Blue economy is a much used phrase these days internationally. Recently the term is widely spoken of in Bangladesh. The idea of ‘blue economy’ has sparked interest in the country after the resolution of the maritime boundary dispute with neighbouring Myanmar and India. In the Bay of Bengal, Bangladesh now has a total of 1, 21,110 square kilometres (sq km) of marine area including Exclusive Economic Zone (EEZ). With the marking of the maritime boundary, the government is now poised to formulate policies and mobilise resources. But as we are eying the benefits of the blue economy, it seems that we have become engaged in the act to replace the base-rock of blue economy — sustainability with old style ‘economic progress at any cost’.
Even some segments in the responsible quarters are not cautious enough to differentiate between non-renewable fossil fuel-dependent economy and the blue economy approach. After the verdict of the International Tribunal for the Law of the Sea (ITLOS), exploring offshore fossil fuel and leasing blocks to International Oil Companies (IOCs) became hassle-free, for sure. But importance on extraction of fossil fuel is not a positive gesture for sustainable or at least environmentally congenial maritime economy. Fossil fuel, whether offshore or onshore, which is responsible for emissions and global warming does not go with the blue economic approach. Rather, we need to put in place coastal and offshore renewable energy options. Blue economy is necessarily the green economy’s version 2.0. It acknowledges that our planet is not only a green planet but also a blue one, and directs economic activities which prioritise the sustainability of marine environment. It’s not just a new maritime economic front, but a new kind of ecological approach which ensures sustainable benefits for the communities, while protecting the ecosystems and biodiversity. As the UN framework on Blue Economy states, the blue economy espouses the same desired outcome as the Rio +20 Green Economy initiative: “Improved human well-being and social equity, while significantly reducing environmental risks and ecological scarcities”. It endorses the same principles of low carbon, resource efficiency and social inclusion. The author of ‘The Blue Economy’, Gunter Pauli, defines the principle of this approach as “Nature evolved from a few species to a rich biodiversity. Wealth means diversity. Industrial standardisation is the contrary.” As the ocean is the main regulator of our planet’s climate system, the idea means and includes protection of marine ecosystem and diversity of life, so that the oceans, the lungs of our planet can operate normally, and support livelihoods for the global population with its ecosystem services and benefits. The blue economy is a biodiversity-driven approach which necessarily includes local coastal communities as principal drivers.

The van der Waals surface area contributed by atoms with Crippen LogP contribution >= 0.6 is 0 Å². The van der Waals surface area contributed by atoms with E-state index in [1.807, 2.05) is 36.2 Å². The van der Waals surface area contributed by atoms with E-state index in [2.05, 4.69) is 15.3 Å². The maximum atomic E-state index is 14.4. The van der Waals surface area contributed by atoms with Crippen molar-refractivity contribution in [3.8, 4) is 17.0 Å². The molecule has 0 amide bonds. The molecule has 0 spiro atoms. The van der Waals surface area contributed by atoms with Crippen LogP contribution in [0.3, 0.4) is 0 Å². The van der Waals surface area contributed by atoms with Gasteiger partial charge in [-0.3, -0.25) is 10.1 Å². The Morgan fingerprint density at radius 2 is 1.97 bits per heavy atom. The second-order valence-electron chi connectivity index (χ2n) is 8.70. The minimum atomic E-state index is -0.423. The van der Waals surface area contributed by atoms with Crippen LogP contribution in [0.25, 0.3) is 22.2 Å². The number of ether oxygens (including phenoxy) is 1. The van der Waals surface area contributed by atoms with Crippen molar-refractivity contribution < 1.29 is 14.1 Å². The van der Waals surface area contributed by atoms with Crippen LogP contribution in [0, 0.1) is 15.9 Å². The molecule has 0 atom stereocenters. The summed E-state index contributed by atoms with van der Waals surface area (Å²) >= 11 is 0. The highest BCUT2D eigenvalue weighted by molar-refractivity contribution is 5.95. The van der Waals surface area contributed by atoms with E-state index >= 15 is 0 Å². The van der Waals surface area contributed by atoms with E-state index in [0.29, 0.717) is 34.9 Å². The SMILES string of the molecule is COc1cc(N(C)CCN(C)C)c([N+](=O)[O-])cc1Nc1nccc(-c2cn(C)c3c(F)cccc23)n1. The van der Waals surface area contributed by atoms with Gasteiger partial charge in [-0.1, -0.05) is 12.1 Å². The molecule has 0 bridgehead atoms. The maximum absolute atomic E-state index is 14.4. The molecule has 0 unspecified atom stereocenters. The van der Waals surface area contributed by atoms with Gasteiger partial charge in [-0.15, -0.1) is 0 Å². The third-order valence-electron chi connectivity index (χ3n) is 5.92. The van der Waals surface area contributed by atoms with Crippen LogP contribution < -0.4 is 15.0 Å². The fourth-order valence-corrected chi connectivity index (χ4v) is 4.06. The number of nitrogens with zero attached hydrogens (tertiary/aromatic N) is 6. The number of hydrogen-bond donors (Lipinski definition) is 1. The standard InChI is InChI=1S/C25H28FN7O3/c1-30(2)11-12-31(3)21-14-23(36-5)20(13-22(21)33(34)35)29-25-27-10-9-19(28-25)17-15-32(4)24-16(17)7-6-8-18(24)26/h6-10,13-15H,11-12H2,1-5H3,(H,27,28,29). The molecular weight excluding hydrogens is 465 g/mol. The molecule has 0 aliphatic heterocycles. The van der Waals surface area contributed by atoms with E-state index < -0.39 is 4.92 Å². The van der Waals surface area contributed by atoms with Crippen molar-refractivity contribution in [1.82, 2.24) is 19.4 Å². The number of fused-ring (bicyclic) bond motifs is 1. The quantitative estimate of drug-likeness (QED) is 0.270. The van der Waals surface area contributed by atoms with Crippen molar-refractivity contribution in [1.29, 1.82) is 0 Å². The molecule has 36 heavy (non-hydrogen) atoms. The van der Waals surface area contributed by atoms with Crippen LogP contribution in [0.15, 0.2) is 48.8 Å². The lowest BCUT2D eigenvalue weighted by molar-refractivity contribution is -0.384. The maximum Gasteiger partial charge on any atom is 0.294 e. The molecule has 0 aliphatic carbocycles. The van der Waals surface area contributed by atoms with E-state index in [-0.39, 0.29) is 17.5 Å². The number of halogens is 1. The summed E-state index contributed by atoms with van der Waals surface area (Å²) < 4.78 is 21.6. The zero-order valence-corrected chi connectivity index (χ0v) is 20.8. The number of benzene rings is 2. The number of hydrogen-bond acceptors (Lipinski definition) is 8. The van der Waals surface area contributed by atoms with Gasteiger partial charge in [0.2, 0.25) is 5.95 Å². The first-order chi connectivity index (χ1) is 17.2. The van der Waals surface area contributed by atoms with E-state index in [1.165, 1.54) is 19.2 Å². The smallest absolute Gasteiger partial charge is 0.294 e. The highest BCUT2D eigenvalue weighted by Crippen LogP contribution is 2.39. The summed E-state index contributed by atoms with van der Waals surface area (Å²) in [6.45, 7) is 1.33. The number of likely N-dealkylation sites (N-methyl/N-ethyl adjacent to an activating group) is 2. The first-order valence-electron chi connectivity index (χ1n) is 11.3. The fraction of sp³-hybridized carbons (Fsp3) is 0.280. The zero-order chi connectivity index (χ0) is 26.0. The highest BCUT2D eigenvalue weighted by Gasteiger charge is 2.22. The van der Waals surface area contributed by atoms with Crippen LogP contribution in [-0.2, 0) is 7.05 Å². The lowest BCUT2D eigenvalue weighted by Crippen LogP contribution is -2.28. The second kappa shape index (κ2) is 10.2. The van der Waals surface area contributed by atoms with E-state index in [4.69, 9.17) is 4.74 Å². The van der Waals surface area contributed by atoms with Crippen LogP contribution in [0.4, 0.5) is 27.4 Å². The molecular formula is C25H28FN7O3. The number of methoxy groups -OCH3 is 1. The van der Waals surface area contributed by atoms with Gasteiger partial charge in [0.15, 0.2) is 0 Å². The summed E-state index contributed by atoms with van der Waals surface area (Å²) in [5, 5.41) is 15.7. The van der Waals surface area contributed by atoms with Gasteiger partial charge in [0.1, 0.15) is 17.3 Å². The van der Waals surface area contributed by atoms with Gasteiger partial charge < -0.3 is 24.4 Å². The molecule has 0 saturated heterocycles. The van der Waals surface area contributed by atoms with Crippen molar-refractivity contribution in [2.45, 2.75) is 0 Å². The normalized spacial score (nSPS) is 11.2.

Hence, when we want to build a blue economy for Bangladesh, we ought to design the national framework and policies on the basis of environmental sustainability. Fortunately, the leading international instrument to incorporate sustainability as the main mantra of development now is the UN’s Sustainable Development Goals (SDGs). Total 169 targets under 17 goals are meant to guide the transition of development towards sustainability over the next 15 years. Among them the Goal 14 deals with oceans. It is titled ‘Conservation and sustainable use of the oceans, seas and marine resources for sustainable development’.